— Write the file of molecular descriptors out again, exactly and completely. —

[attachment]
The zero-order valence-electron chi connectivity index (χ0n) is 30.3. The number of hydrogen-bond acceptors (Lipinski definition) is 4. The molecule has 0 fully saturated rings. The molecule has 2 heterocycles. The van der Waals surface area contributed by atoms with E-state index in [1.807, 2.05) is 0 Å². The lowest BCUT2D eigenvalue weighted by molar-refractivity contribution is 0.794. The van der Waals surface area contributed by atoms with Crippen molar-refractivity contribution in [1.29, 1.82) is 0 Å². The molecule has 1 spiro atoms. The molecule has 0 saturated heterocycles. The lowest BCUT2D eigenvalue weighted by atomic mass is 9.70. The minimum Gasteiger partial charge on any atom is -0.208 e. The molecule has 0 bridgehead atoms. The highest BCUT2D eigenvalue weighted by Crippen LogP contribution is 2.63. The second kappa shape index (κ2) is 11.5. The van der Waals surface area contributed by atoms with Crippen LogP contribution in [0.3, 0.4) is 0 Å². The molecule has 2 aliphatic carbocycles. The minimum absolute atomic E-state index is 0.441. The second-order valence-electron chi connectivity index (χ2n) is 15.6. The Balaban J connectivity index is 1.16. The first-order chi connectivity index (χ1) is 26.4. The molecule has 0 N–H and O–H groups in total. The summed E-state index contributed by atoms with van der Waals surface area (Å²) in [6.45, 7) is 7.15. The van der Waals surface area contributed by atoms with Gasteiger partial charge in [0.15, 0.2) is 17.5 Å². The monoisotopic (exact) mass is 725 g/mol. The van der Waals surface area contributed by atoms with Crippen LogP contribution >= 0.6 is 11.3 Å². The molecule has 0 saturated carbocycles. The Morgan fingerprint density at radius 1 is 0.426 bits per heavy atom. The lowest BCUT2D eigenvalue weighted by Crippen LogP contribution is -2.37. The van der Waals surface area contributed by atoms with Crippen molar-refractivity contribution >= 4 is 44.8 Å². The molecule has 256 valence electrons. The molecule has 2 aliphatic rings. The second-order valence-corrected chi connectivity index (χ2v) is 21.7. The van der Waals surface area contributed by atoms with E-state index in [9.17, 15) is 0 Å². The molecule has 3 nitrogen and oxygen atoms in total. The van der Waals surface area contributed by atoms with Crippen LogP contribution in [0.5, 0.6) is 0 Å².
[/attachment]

The zero-order valence-electron chi connectivity index (χ0n) is 30.3. The number of hydrogen-bond acceptors (Lipinski definition) is 4. The molecule has 0 fully saturated rings. The molecule has 2 heterocycles. The van der Waals surface area contributed by atoms with E-state index in [1.807, 2.05) is 0 Å². The lowest BCUT2D eigenvalue weighted by molar-refractivity contribution is 0.794. The van der Waals surface area contributed by atoms with Crippen molar-refractivity contribution in [1.29, 1.82) is 0 Å². The molecule has 1 spiro atoms. The molecule has 0 saturated heterocycles. The lowest BCUT2D eigenvalue weighted by atomic mass is 9.70. The minimum Gasteiger partial charge on any atom is -0.208 e. The molecule has 0 bridgehead atoms. The highest BCUT2D eigenvalue weighted by Crippen LogP contribution is 2.63. The second kappa shape index (κ2) is 11.5. The van der Waals surface area contributed by atoms with Crippen LogP contribution in [0.3, 0.4) is 0 Å². The molecule has 2 aliphatic carbocycles. The minimum absolute atomic E-state index is 0.441. The second-order valence-electron chi connectivity index (χ2n) is 15.6. The Balaban J connectivity index is 1.16. The first-order chi connectivity index (χ1) is 26.4. The molecule has 0 N–H and O–H groups in total. The summed E-state index contributed by atoms with van der Waals surface area (Å²) in [6.45, 7) is 7.15. The van der Waals surface area contributed by atoms with Gasteiger partial charge in [0.15, 0.2) is 17.5 Å². The monoisotopic (exact) mass is 725 g/mol. The van der Waals surface area contributed by atoms with Crippen LogP contribution >= 0.6 is 11.3 Å². The molecule has 0 saturated carbocycles. The Morgan fingerprint density at radius 1 is 0.426 bits per heavy atom. The lowest BCUT2D eigenvalue weighted by Crippen LogP contribution is -2.37. The van der Waals surface area contributed by atoms with Crippen molar-refractivity contribution >= 4 is 44.8 Å². The molecule has 256 valence electrons. The molecule has 2 aliphatic rings. The second-order valence-corrected chi connectivity index (χ2v) is 21.7. The van der Waals surface area contributed by atoms with E-state index in [9.17, 15) is 0 Å². The molecule has 3 nitrogen and oxygen atoms in total. The van der Waals surface area contributed by atoms with Crippen LogP contribution in [0.5, 0.6) is 0 Å².